Acclaimed historian Diarmaid Ferriter has revealed how close he came to being born on the steps of the burning British Embassy in 1972.
The embassy, then located in Merrion Square in Dublin, was burned down by protesters in the aftermath of Bloody Sunday.
"I was born in February 1972, very shortly after Bloody Sunday. In its aftermath my mother had wanted to march to the British Embassy, but my father went alone as they decided it would not be a good idea for my heavily pregnant mother to march.
"Maybe that was just as well; being born on the steps of a burning British Embassy might not have been the best start in life," he said at the launch of his book on Ireland in the 1970s.
Prof Ferriter's new book, 'Ambiguous Republic -- Ireland in the 1970s', was launched in the National Library by Gearoid O Tuathaigh, Professor of History at Galway University.
The book, which has won lavish praise from the critics, tells the story of the 1970s in Ireland, the decade that marked half-a-century of independence.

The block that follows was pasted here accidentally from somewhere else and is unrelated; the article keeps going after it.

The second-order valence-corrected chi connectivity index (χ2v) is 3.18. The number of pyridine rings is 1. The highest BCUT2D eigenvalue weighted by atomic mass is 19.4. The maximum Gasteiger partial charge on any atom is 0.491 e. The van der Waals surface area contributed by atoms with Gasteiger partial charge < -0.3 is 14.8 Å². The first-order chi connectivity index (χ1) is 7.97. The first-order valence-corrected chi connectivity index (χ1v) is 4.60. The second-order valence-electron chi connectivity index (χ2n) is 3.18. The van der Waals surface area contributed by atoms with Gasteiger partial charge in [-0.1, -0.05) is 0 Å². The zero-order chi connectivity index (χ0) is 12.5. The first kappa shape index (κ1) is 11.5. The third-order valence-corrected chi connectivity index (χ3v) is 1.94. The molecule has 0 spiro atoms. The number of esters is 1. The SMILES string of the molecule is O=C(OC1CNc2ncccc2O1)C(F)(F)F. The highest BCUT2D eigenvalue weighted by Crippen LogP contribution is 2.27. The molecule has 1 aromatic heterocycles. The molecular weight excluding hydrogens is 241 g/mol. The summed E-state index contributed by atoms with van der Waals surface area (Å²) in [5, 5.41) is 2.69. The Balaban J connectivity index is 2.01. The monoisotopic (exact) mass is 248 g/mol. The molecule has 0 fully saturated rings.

Speaking last night, Prof Ferriter said the 1970s was a time of social, cultural, economic and political upheaval, a time which has many lessons for us today.
Fianna Fail's 16-year run of power was broken in 1973 by Fine Gael and Labour, and restored again four years later; Ireland joined the EEC; for the first time a majority of the population lived in urban areas; economic challenges abounded with the oil crises, inflation, a property price bubble but also a new consumerism and wealth.
The attendance at the launch last night included writers, artists, academics, politicians and friends included Pat Kenny, Colm Toibin and Anne Enright.
Talking about some of the research he did, Prof Ferriter said that he loved the advertising at the time, including the TV ad of a wife giving a cup of tea to her portly man slouched in a deckchair, suggesting he might eat Flora, which was "higher in polyunsaturates than any other spread".
"Those polyunsaturates were marvellous things," Prof Ferriter said.
Prof Ferriter also thanked all the custodians of those archives.